Fellowship is a key item on Smithsburg church Thanksgiving menu

November 26, 2009|By HEATHER KEELS

SMITHSBURG -- At Trinity Lutheran Church in Smithsburg's free Thanksgiving dinner for the community, some volunteers greeted guests, some helped in the kitchen, and some served food and cleared plates.

Meanwhile, McKenzie Benson, 15, made her way around to tables simply to talk to the guests.

"I know a lot of the people, and I know a lot of them don't have family," she said. "They need people to talk to."

Benson said her goal was to make sure everyone had a good time at the dinner and felt welcome and comfortable.

"I want everyone to feel like they can come back," she said.

Benson said her family eats its Thanksgiving dinner later in the day to make time to volunteer at the church.

"I think it's a good experience because it helps you with your social skills, and you're making someone's day," she said.


Leigh Zahm, who coordinated the dinner, said it wasn't as much about the food as it was about the fellowship, for both guests and volunteers.

The church had at least 50 volunteers, counting those who cooked but could not be there for the dinner itself, Zahm said. In addition to volunteers from the congregation, several students from Smithsburg High School helped out as a community service project, he said. Zahm said he didn't turn away anyone who wanted to volunteer, and volunteers were welcome to do whatever they were interested in doing, whether that was cooking, planning or helping with the actual event.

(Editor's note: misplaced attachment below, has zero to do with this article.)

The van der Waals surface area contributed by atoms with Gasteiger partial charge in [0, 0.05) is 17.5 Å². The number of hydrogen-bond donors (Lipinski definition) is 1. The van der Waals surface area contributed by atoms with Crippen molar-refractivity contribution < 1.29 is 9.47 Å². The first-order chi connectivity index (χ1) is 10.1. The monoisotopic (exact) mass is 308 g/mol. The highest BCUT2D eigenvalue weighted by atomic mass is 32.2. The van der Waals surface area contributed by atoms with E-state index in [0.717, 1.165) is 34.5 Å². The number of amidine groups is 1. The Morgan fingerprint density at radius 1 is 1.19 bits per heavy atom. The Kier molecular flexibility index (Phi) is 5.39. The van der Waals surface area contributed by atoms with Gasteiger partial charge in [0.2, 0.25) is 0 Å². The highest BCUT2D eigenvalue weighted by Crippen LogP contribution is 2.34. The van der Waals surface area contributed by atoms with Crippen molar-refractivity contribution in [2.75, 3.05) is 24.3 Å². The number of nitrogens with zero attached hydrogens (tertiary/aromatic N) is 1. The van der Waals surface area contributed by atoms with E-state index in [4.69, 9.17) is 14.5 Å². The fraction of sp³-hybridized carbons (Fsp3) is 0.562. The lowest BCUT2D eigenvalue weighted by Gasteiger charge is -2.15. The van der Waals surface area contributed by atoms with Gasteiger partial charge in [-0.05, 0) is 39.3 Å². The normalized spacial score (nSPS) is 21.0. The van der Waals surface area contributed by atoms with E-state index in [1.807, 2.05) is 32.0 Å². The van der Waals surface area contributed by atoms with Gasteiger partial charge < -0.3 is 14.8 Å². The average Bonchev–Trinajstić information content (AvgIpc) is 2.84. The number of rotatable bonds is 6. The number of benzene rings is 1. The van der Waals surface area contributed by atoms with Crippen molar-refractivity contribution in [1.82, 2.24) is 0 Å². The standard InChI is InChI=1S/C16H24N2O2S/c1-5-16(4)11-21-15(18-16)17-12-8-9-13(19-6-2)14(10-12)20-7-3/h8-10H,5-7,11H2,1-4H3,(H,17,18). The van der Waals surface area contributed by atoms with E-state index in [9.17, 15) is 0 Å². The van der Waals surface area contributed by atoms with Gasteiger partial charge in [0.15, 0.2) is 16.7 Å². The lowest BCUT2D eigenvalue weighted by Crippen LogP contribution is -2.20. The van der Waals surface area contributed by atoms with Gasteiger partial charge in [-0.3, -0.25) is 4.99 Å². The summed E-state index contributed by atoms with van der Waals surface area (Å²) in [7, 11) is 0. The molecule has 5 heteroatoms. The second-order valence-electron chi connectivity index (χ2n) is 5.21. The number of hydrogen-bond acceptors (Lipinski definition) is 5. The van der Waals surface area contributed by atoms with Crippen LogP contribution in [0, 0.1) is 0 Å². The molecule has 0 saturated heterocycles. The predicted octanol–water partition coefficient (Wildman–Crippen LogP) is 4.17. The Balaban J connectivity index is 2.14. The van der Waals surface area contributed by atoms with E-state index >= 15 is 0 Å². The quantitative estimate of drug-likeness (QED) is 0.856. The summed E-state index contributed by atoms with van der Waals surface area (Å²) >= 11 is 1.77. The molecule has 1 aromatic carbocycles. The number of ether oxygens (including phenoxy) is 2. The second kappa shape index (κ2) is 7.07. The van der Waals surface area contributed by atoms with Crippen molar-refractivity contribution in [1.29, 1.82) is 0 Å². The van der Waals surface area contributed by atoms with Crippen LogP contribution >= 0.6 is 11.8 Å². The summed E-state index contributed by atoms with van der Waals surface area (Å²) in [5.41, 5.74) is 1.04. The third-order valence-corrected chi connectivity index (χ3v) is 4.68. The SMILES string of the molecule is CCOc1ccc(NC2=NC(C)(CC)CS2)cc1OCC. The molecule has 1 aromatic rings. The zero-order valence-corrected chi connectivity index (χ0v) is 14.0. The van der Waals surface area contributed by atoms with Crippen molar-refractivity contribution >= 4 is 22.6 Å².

"It's really God working through people," he said.

For example, one man called the church three times wanting to help out. The man had lost his wife a few years before and wanted to fill that void by serving others, Zahm said.

The church cooked about 10 turkeys and also served green bean casserole, mashed potatoes, stuffing, corn, cranberry sauce, sauerkraut and pumpkin pie, Zahm said.

He said he knows many people in the congregation are struggling with problems such as unemployment or medical issues and he hoped the dinner would be a chance for those people to set their struggles aside.

In addition to serving people at the church, Trinity Lutheran also delivered Thanksgiving dinners to about 15 congregation members who could not leave their homes, he said.

Zahm said he hopes to expand that element of the dinner in future years by reaching out to other churches to identify more people who could use delivered meals.

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